What is a Cervical Polypectomy?
A cervical polypectomy is a simple in-office procedure in which your OB/GYN will remove polyps, or small non-cancerous growths, from the cervix. This procedure is minimally invasive, low-risk, and can, in some cases, be performed without requiring anesthesia.
When is Cervical Polypectomy Performed?
A cervical polypectomy is performed if your OB/GYN finds that you have cervical growths known as polyps. These growths are usually detected during another examination such as a Pap smear. As many as 99% of cervical polyps are benign, meaning that they are non-cancerous and not precancerous. However, due to the small risk that a cervical polyp could be cancerous or precancerous, it is generally advised to have them removed.
The Cervical Polypectomy Procedure
During a cervical polypectomy, a speculum is used to expose the cervix similar to a standard Pap smear. The procedure for removing a polyp largely depends on whether or not the growth has a “stalk.” Polyps with a stalk can be more easily removed; your OB/GYN will use forceps to gently twist the polyp from its base and remove it from the cervix. Polyps which have a broader base or no stalk are usually removed under local anesthesia. To remove these polyps, your OB/GYN will use a heated wire loop to burn the polyp and remove it from the cervix. Any removed polyps are then sent to a lab to determine whether or not the cells are cancerous or precancerous.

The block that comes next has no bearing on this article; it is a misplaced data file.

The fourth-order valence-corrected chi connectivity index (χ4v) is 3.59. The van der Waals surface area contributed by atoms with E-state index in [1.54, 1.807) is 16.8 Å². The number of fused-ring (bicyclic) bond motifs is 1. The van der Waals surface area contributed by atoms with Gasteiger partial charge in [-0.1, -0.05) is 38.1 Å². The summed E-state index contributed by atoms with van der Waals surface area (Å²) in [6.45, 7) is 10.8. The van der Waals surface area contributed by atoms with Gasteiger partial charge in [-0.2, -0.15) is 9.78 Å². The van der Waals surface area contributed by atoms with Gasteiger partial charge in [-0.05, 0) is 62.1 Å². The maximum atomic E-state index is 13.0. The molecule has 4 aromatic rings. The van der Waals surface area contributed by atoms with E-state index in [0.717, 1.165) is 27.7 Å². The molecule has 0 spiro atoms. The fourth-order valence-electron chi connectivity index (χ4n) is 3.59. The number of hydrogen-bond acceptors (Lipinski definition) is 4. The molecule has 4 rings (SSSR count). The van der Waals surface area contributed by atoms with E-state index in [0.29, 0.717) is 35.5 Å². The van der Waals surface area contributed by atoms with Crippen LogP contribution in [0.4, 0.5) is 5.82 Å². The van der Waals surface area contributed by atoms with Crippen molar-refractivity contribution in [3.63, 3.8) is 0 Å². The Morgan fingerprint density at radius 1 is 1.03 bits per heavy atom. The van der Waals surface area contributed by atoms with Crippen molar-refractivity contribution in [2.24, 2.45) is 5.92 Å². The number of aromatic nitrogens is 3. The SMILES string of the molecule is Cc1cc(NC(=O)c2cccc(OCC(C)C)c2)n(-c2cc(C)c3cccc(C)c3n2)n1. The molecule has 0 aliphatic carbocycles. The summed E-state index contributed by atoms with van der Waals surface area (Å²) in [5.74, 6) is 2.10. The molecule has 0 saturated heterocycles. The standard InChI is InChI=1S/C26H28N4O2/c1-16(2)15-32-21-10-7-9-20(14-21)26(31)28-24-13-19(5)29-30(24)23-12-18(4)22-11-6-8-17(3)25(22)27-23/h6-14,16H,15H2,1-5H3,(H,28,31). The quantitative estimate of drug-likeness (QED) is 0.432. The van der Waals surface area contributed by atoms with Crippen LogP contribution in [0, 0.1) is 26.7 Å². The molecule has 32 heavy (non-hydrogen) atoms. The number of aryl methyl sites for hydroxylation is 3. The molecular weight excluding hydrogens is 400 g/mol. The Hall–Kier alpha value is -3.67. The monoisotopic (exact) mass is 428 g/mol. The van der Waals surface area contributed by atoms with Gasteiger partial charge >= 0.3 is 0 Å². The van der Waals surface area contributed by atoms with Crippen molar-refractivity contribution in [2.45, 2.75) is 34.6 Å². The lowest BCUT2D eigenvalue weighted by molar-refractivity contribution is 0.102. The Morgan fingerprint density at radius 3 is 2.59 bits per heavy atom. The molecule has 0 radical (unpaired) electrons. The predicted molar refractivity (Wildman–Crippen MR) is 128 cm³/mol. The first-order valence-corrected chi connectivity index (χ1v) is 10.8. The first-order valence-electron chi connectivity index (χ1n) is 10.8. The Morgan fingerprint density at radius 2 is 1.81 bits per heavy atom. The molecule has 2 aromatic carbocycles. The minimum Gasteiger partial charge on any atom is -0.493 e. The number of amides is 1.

A cervical polypectomy should not be painful. You may feel a dull ache or cramping sensation during and after the procedure. The procedure can be completed relatively quickly and you can return home the same day.
Recovery After Cervical Polypectomy
After your cervical polypectomy, you may feel some cramping or aching similar to what you may feel during a period. If necessary, you can take over-the-counter pain medication to keep comfortable. Some watery discharge or light bleeding after the procedure are both normal, however, you should avoid tampons until your next period and choose sanitary pads instead. Discharge or light bleeding can last for about a week after most cervical polypectomies, but removal of larger polyps may result in light bleeding for up to about four weeks. Avoid sexual intercourse until any bleeding or discharge stops.
Your OB/GYN will explain what you can expect during your appointment. Most patients are comfortable returning to work or other normal routines the same day as their cervical polypectomy.
Schedule an Appointment
To schedule an appointment for a cervical polypectomy in our Manhattan office, call Carnegie Women’s Health at (315) 628-7063. You may also request an appointment or more information through our online form.